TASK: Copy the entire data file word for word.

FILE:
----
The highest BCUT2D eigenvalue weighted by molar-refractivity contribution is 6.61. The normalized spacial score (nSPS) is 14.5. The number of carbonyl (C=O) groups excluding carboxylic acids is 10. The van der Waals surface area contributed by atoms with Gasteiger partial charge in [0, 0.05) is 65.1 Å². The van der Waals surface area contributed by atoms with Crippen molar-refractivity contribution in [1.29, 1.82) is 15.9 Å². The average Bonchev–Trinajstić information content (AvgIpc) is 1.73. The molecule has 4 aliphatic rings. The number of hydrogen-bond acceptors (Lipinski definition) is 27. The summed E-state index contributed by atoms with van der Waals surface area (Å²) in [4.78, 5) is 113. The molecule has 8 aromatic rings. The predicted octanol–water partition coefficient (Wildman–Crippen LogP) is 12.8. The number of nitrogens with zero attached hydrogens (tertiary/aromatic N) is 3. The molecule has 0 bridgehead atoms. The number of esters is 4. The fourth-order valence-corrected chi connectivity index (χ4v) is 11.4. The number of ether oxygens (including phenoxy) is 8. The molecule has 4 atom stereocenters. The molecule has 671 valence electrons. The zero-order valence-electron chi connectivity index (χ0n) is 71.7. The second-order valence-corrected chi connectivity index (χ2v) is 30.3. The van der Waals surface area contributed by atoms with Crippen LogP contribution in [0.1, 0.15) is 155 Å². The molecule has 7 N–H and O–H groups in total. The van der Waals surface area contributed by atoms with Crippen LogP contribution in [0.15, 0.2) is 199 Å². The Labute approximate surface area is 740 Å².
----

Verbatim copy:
The highest BCUT2D eigenvalue weighted by molar-refractivity contribution is 6.61. The normalized spacial score (nSPS) is 14.5. The number of carbonyl (C=O) groups excluding carboxylic acids is 10. The van der Waals surface area contributed by atoms with Gasteiger partial charge in [0, 0.05) is 65.1 Å². The van der Waals surface area contributed by atoms with Crippen molar-refractivity contribution in [1.29, 1.82) is 15.9 Å². The average Bonchev–Trinajstić information content (AvgIpc) is 1.73. The molecule has 4 aliphatic rings. The number of hydrogen-bond acceptors (Lipinski definition) is 27. The summed E-state index contributed by atoms with van der Waals surface area (Å²) in [4.78, 5) is 113. The molecule has 8 aromatic rings. The predicted octanol–water partition coefficient (Wildman–Crippen LogP) is 12.8. The number of nitrogens with zero attached hydrogens (tertiary/aromatic N) is 3. The molecule has 0 bridgehead atoms. The number of esters is 4. The fourth-order valence-corrected chi connectivity index (χ4v) is 11.4. The number of ether oxygens (including phenoxy) is 8. The molecule has 4 atom stereocenters. The molecule has 671 valence electrons. The zero-order valence-electron chi connectivity index (χ0n) is 71.7. The second-order valence-corrected chi connectivity index (χ2v) is 30.3. The van der Waals surface area contributed by atoms with Crippen LogP contribution in [0.1, 0.15) is 155 Å². The molecule has 7 N–H and O–H groups in total. The van der Waals surface area contributed by atoms with Crippen LogP contribution in [0.15, 0.2) is 199 Å². The Labute approximate surface area is 740 Å².